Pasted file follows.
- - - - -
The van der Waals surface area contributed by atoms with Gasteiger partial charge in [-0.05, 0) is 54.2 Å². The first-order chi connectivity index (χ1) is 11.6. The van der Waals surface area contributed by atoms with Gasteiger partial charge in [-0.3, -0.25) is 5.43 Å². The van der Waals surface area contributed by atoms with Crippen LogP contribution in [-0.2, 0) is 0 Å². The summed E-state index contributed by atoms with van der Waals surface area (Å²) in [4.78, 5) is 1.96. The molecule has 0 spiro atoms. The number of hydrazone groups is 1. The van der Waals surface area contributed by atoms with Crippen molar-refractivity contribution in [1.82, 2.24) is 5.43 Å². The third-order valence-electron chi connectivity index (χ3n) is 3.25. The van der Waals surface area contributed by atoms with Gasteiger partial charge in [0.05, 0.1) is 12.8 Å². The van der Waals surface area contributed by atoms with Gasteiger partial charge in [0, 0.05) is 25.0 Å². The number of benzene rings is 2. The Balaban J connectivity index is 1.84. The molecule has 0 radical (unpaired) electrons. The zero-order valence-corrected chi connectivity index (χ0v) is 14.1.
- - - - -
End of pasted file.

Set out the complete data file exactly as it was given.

The van der Waals surface area contributed by atoms with Gasteiger partial charge in [-0.05, 0) is 54.2 Å². The first-order chi connectivity index (χ1) is 11.6. The van der Waals surface area contributed by atoms with Gasteiger partial charge in [-0.3, -0.25) is 5.43 Å². The van der Waals surface area contributed by atoms with Crippen LogP contribution in [-0.2, 0) is 0 Å². The summed E-state index contributed by atoms with van der Waals surface area (Å²) in [4.78, 5) is 1.96. The molecule has 0 spiro atoms. The number of hydrazone groups is 1. The van der Waals surface area contributed by atoms with Crippen molar-refractivity contribution in [1.82, 2.24) is 5.43 Å². The third-order valence-electron chi connectivity index (χ3n) is 3.25. The van der Waals surface area contributed by atoms with Gasteiger partial charge in [0.05, 0.1) is 12.8 Å². The van der Waals surface area contributed by atoms with Gasteiger partial charge in [0, 0.05) is 25.0 Å². The number of benzene rings is 2. The Balaban J connectivity index is 1.84. The molecule has 0 radical (unpaired) electrons. The zero-order valence-corrected chi connectivity index (χ0v) is 14.1.